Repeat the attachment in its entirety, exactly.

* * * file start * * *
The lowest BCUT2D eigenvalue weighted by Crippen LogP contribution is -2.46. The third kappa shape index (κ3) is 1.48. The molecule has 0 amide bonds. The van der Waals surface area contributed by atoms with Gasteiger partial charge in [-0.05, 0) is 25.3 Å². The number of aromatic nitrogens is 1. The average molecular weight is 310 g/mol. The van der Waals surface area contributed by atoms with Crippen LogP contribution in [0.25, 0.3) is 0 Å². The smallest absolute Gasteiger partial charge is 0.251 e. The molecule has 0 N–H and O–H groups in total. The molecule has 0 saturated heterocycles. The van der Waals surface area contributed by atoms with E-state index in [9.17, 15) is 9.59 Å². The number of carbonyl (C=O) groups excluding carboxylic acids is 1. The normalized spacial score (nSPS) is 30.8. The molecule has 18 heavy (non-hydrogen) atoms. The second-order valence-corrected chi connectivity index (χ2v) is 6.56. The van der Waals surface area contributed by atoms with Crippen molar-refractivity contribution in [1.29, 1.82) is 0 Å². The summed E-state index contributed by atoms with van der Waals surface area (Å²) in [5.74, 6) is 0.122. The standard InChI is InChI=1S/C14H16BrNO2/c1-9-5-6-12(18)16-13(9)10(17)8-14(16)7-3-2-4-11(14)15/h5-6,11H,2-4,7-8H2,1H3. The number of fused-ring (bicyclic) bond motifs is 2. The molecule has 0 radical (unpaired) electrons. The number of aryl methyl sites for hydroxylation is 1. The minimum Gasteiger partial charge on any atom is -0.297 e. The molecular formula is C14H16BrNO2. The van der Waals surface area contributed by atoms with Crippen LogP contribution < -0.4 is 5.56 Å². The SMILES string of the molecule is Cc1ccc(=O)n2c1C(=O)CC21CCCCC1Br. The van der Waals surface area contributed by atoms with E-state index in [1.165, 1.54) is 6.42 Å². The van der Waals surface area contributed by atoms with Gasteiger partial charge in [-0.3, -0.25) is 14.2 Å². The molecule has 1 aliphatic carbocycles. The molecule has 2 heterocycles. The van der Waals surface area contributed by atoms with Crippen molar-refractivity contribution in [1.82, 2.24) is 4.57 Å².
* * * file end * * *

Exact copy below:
The lowest BCUT2D eigenvalue weighted by Crippen LogP contribution is -2.46. The third kappa shape index (κ3) is 1.48. The molecule has 0 amide bonds. The van der Waals surface area contributed by atoms with Gasteiger partial charge in [-0.05, 0) is 25.3 Å². The number of aromatic nitrogens is 1. The average molecular weight is 310 g/mol. The van der Waals surface area contributed by atoms with Crippen LogP contribution in [0.25, 0.3) is 0 Å². The smallest absolute Gasteiger partial charge is 0.251 e. The molecule has 0 N–H and O–H groups in total. The molecule has 0 saturated heterocycles. The van der Waals surface area contributed by atoms with E-state index in [9.17, 15) is 9.59 Å². The number of carbonyl (C=O) groups excluding carboxylic acids is 1. The normalized spacial score (nSPS) is 30.8. The molecule has 18 heavy (non-hydrogen) atoms. The second-order valence-corrected chi connectivity index (χ2v) is 6.56. The van der Waals surface area contributed by atoms with Crippen molar-refractivity contribution in [1.29, 1.82) is 0 Å². The summed E-state index contributed by atoms with van der Waals surface area (Å²) in [5.74, 6) is 0.122. The standard InChI is InChI=1S/C14H16BrNO2/c1-9-5-6-12(18)16-13(9)10(17)8-14(16)7-3-2-4-11(14)15/h5-6,11H,2-4,7-8H2,1H3. The number of fused-ring (bicyclic) bond motifs is 2. The molecule has 0 radical (unpaired) electrons. The number of aryl methyl sites for hydroxylation is 1. The minimum Gasteiger partial charge on any atom is -0.297 e. The molecular formula is C14H16BrNO2. The van der Waals surface area contributed by atoms with Crippen LogP contribution < -0.4 is 5.56 Å². The SMILES string of the molecule is Cc1ccc(=O)n2c1C(=O)CC21CCCCC1Br. The van der Waals surface area contributed by atoms with E-state index in [1.165, 1.54) is 6.42 Å². The van der Waals surface area contributed by atoms with Gasteiger partial charge in [-0.3, -0.25) is 14.2 Å². The molecule has 1 aliphatic carbocycles. The molecule has 2 heterocycles. The van der Waals surface area contributed by atoms with Crippen molar-refractivity contribution in [1.82, 2.24) is 4.57 Å².